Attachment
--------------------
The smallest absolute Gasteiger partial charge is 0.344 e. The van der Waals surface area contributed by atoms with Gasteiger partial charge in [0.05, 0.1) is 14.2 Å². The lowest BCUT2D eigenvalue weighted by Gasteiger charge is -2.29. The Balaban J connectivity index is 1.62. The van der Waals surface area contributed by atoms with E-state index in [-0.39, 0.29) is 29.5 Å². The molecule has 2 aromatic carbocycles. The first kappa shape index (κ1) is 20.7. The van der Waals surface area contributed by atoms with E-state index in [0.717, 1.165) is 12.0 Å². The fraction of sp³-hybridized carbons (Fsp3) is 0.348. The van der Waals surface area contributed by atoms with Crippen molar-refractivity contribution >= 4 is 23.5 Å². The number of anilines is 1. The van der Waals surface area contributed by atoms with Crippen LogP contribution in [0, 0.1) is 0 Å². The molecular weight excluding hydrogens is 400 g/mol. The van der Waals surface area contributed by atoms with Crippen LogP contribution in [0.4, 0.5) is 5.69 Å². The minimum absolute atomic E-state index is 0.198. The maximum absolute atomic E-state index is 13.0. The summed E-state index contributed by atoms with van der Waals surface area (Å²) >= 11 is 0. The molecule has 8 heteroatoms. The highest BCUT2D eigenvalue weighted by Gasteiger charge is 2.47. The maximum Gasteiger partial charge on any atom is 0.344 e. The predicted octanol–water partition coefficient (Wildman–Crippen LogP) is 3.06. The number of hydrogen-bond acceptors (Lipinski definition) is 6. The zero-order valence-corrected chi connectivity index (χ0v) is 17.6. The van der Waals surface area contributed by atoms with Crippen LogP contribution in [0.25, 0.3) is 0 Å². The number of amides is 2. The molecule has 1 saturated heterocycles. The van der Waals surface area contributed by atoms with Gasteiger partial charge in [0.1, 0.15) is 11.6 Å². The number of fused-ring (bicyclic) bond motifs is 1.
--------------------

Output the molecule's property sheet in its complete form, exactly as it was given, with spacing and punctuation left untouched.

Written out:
The smallest absolute Gasteiger partial charge is 0.344 e. The van der Waals surface area contributed by atoms with Gasteiger partial charge in [0.05, 0.1) is 14.2 Å². The lowest BCUT2D eigenvalue weighted by Gasteiger charge is -2.29. The Balaban J connectivity index is 1.62. The van der Waals surface area contributed by atoms with E-state index in [-0.39, 0.29) is 29.5 Å². The molecule has 2 aromatic carbocycles. The first kappa shape index (κ1) is 20.7. The van der Waals surface area contributed by atoms with E-state index in [0.717, 1.165) is 12.0 Å². The fraction of sp³-hybridized carbons (Fsp3) is 0.348. The van der Waals surface area contributed by atoms with Crippen molar-refractivity contribution >= 4 is 23.5 Å². The number of anilines is 1. The van der Waals surface area contributed by atoms with Crippen LogP contribution in [0, 0.1) is 0 Å². The molecular weight excluding hydrogens is 400 g/mol. The van der Waals surface area contributed by atoms with Crippen LogP contribution in [0.4, 0.5) is 5.69 Å². The minimum absolute atomic E-state index is 0.198. The maximum absolute atomic E-state index is 13.0. The summed E-state index contributed by atoms with van der Waals surface area (Å²) >= 11 is 0. The molecule has 8 heteroatoms. The highest BCUT2D eigenvalue weighted by Gasteiger charge is 2.47. The maximum Gasteiger partial charge on any atom is 0.344 e. The predicted octanol–water partition coefficient (Wildman–Crippen LogP) is 3.06. The number of hydrogen-bond acceptors (Lipinski definition) is 6. The zero-order valence-corrected chi connectivity index (χ0v) is 17.6. The van der Waals surface area contributed by atoms with Crippen LogP contribution in [0.25, 0.3) is 0 Å². The number of amides is 2. The molecule has 1 saturated heterocycles. The van der Waals surface area contributed by atoms with Gasteiger partial charge in [0.1, 0.15) is 11.6 Å². The number of fused-ring (bicyclic) bond motifs is 1.